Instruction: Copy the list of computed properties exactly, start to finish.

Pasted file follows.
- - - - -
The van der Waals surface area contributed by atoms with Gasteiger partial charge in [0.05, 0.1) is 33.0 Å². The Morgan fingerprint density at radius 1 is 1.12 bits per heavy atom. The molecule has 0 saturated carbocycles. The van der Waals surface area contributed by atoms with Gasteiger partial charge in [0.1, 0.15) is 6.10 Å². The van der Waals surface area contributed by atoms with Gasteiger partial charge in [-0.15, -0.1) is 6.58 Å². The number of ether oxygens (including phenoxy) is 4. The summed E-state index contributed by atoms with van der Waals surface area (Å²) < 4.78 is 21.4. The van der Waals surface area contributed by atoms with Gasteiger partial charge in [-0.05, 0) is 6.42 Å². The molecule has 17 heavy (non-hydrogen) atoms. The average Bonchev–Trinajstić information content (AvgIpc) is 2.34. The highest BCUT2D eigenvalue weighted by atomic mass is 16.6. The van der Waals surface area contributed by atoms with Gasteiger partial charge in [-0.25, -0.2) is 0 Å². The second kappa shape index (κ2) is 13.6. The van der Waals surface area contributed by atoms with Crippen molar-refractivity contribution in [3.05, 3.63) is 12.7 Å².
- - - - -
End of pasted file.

The van der Waals surface area contributed by atoms with Gasteiger partial charge in [0.05, 0.1) is 33.0 Å². The Morgan fingerprint density at radius 1 is 1.12 bits per heavy atom. The molecule has 0 saturated carbocycles. The van der Waals surface area contributed by atoms with Gasteiger partial charge in [0.1, 0.15) is 6.10 Å². The van der Waals surface area contributed by atoms with Gasteiger partial charge in [-0.15, -0.1) is 6.58 Å². The number of ether oxygens (including phenoxy) is 4. The summed E-state index contributed by atoms with van der Waals surface area (Å²) < 4.78 is 21.4. The van der Waals surface area contributed by atoms with Gasteiger partial charge in [-0.05, 0) is 6.42 Å². The molecule has 17 heavy (non-hydrogen) atoms. The average Bonchev–Trinajstić information content (AvgIpc) is 2.34. The highest BCUT2D eigenvalue weighted by atomic mass is 16.6. The van der Waals surface area contributed by atoms with Gasteiger partial charge in [-0.25, -0.2) is 0 Å². The second kappa shape index (κ2) is 13.6. The van der Waals surface area contributed by atoms with Crippen molar-refractivity contribution in [3.05, 3.63) is 12.7 Å².